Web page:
Phase three involved the development of dissemination and training tools, utilising the data from the first two phases, plus videoed discussions of the findings with groups of practitioners from the four local authorities involved in phase one.

Urgent need for resources and materials

“One of the key findings was just how few social workers used any sort of child-centred resource to engage with the children,” says Ruch. “Some were engaging with children with pens and some bought Lego beads for making bracelets but there was no bespoke material and no resources provided by the local authority.”

The work of the TLC project highlighted the very urgent need for materials that social workers could bring to a visit that could help effective communication with children. That key finding was the starting point for the most recent development and research impact associated with the TLC project in reapproriating existing educational materials to be used in a social work setting. Kitbag is a toolkit designed by the Scotland-based educational charity International Futures Forum initially for use in schools but repurposed by Professor Ruch to promote socially and emotionally literate relationships between children, professionals and carers. The kit contains prompt cards (e.g. feelings and presence cards), timers, a talking stick, puppets, visualisation exercise, and calming oil, and is now being used by social workers in interactions with children and families.

Initially introduced to eight local authorities in 2019, providing a small number of Kitbags to share among staff alongside training from Professor Ruch and her team on how to best use the resources during family visits, the project has now been expanded with support from the Higher Education Innovation Fund to allow for a Kitbag to be provided to more than 400 social workers, foster carers and family carers in two authorities: Brighton & Hove, and Rotherham.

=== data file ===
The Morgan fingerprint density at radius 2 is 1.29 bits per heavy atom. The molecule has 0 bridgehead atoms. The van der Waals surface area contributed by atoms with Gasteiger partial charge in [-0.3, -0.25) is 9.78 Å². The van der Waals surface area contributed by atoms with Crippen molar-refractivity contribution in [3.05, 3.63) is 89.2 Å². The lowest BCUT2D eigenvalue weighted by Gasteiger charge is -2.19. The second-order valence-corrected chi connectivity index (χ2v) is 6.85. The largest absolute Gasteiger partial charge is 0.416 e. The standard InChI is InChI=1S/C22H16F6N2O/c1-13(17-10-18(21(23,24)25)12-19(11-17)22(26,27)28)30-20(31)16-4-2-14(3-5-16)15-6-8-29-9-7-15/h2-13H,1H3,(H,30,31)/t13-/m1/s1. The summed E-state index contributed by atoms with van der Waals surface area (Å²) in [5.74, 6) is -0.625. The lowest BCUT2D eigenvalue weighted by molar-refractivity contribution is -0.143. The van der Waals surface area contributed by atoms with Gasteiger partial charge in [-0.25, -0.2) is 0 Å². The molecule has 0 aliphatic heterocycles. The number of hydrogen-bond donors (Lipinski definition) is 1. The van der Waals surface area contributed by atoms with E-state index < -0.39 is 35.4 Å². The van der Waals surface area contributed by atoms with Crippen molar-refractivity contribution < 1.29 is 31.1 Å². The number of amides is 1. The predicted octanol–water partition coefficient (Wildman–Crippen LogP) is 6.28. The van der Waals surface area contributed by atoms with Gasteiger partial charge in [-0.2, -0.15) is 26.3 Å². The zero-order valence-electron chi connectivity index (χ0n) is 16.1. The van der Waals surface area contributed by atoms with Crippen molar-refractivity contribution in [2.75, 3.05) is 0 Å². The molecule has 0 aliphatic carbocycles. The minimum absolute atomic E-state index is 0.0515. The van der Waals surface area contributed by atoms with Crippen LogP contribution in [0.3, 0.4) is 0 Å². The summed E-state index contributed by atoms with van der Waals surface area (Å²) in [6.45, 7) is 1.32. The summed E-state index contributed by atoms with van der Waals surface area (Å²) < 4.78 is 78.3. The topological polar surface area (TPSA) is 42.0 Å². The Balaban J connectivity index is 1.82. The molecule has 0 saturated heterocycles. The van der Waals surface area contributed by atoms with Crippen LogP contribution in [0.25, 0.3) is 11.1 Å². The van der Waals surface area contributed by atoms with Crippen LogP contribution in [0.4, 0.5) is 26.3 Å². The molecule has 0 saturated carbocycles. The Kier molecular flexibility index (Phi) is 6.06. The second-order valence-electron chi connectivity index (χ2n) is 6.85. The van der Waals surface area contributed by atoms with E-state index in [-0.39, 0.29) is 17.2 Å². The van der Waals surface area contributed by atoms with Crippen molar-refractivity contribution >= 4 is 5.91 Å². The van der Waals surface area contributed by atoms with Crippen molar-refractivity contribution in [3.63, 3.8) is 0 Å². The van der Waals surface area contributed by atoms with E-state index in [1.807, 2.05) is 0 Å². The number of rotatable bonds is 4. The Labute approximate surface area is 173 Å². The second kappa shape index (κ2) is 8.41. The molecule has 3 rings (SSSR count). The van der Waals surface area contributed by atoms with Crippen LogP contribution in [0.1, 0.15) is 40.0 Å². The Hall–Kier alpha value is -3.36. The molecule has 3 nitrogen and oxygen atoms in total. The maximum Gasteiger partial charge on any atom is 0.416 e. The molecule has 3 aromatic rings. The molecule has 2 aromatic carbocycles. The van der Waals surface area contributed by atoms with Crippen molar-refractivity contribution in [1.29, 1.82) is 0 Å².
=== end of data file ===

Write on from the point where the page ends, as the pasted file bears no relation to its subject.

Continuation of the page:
Another two local authorities will also have the same scale of access to Kitbag thanks to What Works for Children's Social Care - a funding success that has meant a lot to Ruch as it marks recognition of the project’s potential from a government-funded centre and highlights the significant progress made from the project’s origins involving a small number of staff in a few councils.

“My initial discovery of Kitbag was in the context of education,” she says. “But its aims of promoting emotional literacy speaks to what social workers are trying to do to understand the internal world and everyday experience of children, and give them the vocabulary to explain their feelings.

“It is a really apposite resource to help social workers recognise what their core role is and promotes a sense of being valued as a professional. It’s the equivalent of a doctor’s stethoscope.”

The impact of Kitbag is not just felt by individual social workers and the children they interact with. Ruch says it can have a much wider influence on organisational culture.

“By taking up Kitbag, the whole authority organisational culture can be impacted upon. Its resources can be introduced at the start of team meetings with colleagues, making use of the cards in mindfulness tasks to ensure staff are paying attention and fully present in the moment, and not mentally flitting off to their next meeting or task. It can help all professionals within the organisation to become more emotionally literate. We are on an exciting trajectory sharing the TLC research findings and potential of Kitbag in social work contexts and I feel privileged to be leading on these research impact initiatives.”

Contact us

Research development enquiries:

Research impact enquiries:

Research governance enquiries:

Doctoral study enquiries:

Undergraduate research enquiries:

General press enquiries: